Microsoft Patch Tuesday! Are your servers patched?
It’s my most favorite time of the month – Patch Tuesday! Ok, I might be slightly exaggerating there. Let’s face it. It’s a pain in the neck. I have to go around to every server in my development environment and ensure that all the critical patches have been taken care of. Usually, this means a trip to Windows Update, or checking the logs of the Windows Server Update Services (WSUS) server. Today, I woke up and decided Splunk was going to assist with this.
Developing Modular Inputs in C# – Part 1
One of the cool new features of Splunk 5.0 is modular inputs, and we’ve already seen some great examples of this, such as the built-in perfmon gathering modular input and the Splunk Addon for PowerShell. However, the examples that are provided in the documentation are in Python. When I started writing my own modular input, I saw that much of the process of writing a modular input is scaffolding and repeatable. Thus I set out to write an SDK that would alleviate much of the scaffolding and provide a good framework for writing modular inputs. This multi-part series will cover the same process by writing a C# version of the Twitter example from the documentation.
Are all my Microsoft Servers being Splunked?
I recently got asked a question – how can I tell if all my Microsoft servers are being Splunked? Interesting question and one without a good solid answer. But we have all the bits, so let’s take a look at what it would take to answer that question. First off, let’s assume that by “Is a Server being Splunked?”, then we mean that the server in question has a universal forwarder on it, is hooked into a deployment server, and is sending events to an indexer. All these bits need to have the events land within the same environment.
Enabling Splunk as a Windows Domain User with Group Policy
Many times, we develop Windows-based apps (for example, the Splunk App for Exchange or the Splunk App for Active Directory) without special privileges. We recommend installing the Universal Forwarder on the target system with system-level privileges, which has all the necessary rights we need. Sometimes, we come across situations where we need to install Splunk with domain privileges. If you have set up WMI-based remote audit log collection, then this applies to you. Recently, we found that some of the upcoming apps needed domain privileges, so we set about researching exactly how this could be accomplished through the application of group policy in an Active Directory server. We learned that, although the process is long-winded,…
Splunk with PowerShell? Yes, Please
Do you manage Windows servers? If the answer is yes, then the likelihood is that you utilize PowerShell in your daily operations. As many know, PowerShell is an extraordinarily powerful shell command language that Microsoft invented to manage their most complex server applications. Exchange, SharePoint, Lync, SQL Server and Active Directory can all be managed through PowerShell; and that’s just the start. The Splunk App for Exchange and the Splunk App for Active Directory both use this facility to get inventory and usage information from the depths of the systems.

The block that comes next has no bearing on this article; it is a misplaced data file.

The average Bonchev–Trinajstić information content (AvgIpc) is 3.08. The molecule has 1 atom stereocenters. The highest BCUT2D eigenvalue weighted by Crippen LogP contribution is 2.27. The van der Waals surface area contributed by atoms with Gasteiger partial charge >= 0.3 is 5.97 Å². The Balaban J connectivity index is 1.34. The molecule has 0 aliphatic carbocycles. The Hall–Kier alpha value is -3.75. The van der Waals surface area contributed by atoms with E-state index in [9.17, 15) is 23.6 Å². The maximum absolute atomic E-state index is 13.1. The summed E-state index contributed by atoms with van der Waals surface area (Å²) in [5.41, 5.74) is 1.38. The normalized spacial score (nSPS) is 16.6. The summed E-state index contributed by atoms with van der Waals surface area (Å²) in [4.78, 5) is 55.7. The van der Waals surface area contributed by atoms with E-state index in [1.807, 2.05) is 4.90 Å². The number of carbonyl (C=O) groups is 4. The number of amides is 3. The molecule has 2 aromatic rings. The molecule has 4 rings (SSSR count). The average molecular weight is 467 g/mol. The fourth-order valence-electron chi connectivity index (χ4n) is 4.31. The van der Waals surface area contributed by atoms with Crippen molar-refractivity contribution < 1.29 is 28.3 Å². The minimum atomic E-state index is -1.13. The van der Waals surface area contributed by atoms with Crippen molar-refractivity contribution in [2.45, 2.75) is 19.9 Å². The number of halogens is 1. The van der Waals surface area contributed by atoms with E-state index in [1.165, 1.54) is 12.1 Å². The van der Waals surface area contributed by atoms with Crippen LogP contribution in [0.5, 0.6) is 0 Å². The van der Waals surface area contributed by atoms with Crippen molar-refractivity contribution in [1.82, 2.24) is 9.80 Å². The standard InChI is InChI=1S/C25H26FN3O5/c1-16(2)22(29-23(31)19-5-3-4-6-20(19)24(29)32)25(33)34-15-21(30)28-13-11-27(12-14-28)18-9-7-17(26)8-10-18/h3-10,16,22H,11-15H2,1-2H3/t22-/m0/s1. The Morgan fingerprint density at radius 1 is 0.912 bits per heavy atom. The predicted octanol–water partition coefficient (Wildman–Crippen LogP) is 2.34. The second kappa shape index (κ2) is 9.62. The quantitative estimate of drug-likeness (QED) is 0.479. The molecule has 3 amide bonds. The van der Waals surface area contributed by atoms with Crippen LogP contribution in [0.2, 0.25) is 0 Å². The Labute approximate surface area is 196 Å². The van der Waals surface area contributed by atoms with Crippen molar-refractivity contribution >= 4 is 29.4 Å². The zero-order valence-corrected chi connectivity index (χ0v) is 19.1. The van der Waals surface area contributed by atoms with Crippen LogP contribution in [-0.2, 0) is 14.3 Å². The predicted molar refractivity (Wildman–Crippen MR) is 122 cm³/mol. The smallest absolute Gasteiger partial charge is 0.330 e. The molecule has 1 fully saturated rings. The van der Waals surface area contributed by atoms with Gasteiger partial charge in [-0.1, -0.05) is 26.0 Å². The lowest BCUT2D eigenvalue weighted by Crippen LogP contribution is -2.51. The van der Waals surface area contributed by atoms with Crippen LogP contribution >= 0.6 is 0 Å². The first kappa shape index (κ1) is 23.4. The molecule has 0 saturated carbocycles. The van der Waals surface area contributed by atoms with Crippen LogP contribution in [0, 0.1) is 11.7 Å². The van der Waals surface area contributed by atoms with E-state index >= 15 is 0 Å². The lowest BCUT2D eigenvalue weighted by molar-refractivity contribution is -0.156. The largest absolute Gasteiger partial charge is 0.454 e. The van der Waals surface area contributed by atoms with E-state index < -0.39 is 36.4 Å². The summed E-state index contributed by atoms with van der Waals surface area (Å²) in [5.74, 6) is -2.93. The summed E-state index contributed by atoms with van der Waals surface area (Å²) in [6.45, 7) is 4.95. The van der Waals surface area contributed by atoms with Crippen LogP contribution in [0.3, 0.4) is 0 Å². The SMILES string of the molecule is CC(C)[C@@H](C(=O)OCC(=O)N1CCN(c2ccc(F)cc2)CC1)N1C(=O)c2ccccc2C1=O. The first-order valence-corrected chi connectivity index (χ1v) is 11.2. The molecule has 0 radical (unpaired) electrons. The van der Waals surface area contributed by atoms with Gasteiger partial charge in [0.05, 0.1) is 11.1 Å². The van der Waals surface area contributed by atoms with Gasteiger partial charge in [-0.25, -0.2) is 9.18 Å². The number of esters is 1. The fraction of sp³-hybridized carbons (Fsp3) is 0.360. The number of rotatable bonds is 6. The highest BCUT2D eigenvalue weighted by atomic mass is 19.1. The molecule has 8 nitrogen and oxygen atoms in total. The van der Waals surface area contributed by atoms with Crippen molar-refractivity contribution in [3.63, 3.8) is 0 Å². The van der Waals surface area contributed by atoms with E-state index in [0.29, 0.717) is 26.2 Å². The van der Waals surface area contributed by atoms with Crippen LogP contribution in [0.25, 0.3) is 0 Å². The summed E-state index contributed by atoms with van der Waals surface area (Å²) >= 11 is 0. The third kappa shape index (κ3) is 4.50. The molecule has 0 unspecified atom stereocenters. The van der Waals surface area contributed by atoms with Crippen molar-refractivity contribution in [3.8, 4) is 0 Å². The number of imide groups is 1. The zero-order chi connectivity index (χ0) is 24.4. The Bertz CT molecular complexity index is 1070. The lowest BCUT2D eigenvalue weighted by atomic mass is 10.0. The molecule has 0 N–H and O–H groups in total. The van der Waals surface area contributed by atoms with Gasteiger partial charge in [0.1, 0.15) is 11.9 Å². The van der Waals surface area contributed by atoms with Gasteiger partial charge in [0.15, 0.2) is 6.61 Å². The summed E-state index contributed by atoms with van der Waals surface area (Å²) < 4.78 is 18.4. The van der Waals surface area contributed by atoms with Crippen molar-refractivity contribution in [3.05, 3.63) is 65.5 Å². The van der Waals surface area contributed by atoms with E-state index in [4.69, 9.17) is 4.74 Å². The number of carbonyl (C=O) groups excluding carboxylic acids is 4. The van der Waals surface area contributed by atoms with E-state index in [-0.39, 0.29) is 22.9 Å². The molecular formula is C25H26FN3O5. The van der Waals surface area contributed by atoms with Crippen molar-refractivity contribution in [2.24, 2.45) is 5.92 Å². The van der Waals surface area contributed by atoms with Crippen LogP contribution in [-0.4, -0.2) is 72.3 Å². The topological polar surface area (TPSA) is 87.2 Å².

But it isn’t easy. Scripted inputs are, well, expensive. Firstly, you have to wrap the PowerShell executable inside a CMD batch file. When it executes, you are…
Detecting iOS 6.1 with the Splunk App for Exchange
If you are an Exchange Administrator, you might have heard this one. Basically, if you upgrade your iPhone or iPad to iOS 6.1 and then accept a calendar invitation under certain (unfortunately common) circumstances, then your phone starts generating excessive traffic to the Exchange server. This fills up the logs on your Exchange client access servers and mailbox servers with unnecessary and irrelevant information.
Splunking Exchange in a Simple XML World
With the release of Splunk 5.0, the Simple XML language we use to define the dashboards and forms for an app was greatly extended. So, we were given a challenge – could a reasonably complex app, such as the Splunk App for Microsoft Exchange – be represented using only Simple XML?
Splunk App for Active Directory and the Top 10 Issues
I work a lot with the various people who plan, deploy and support the Splunk App for Active Directory. Some issues come up quite frequently and I thought it would be a good idea to give you a roadmap of things to check as you deploy your environment. I’ll go through the issue and how to check for it so that you can make your roll-out as smooth as possible.
Splunking Powershell and .NET Data Structures
We are currently rocking it at the Microsoft Exchange Conference (MEC) in Orlando and I’m being asked where we get our data from to handle the reporting and monitoring requirements for the Splunk App for Microsoft Exchange. Some of the sources are relatively straight forward – things like the Windows Event Log, IIS logs and Message Tracking logs, for example. But where do we get the rich user information? The answer lies in a series of Powershell scripts that run on a regular basis on each Exchange server. You see, Powershell has access to the whole of the .NET framework and that is where a lot of information lies.
The Splunk App for Active Directory and How I tamed the Security Log
It’s time for another question to be fully answered from .conf 2012. The question was fairly simple – “The Windows Security Log contains a lot of data. Most of it isn’t relevant to the Splunk App for Active Directory. How do I prevent indexing of data I don’t need?”
There are actually two pieces to this. The first is the removal of event codes within the WinEventLog:Security that are not necessary. The second is the removal of data from within events that are not necessary. We’ll go through each one in turn.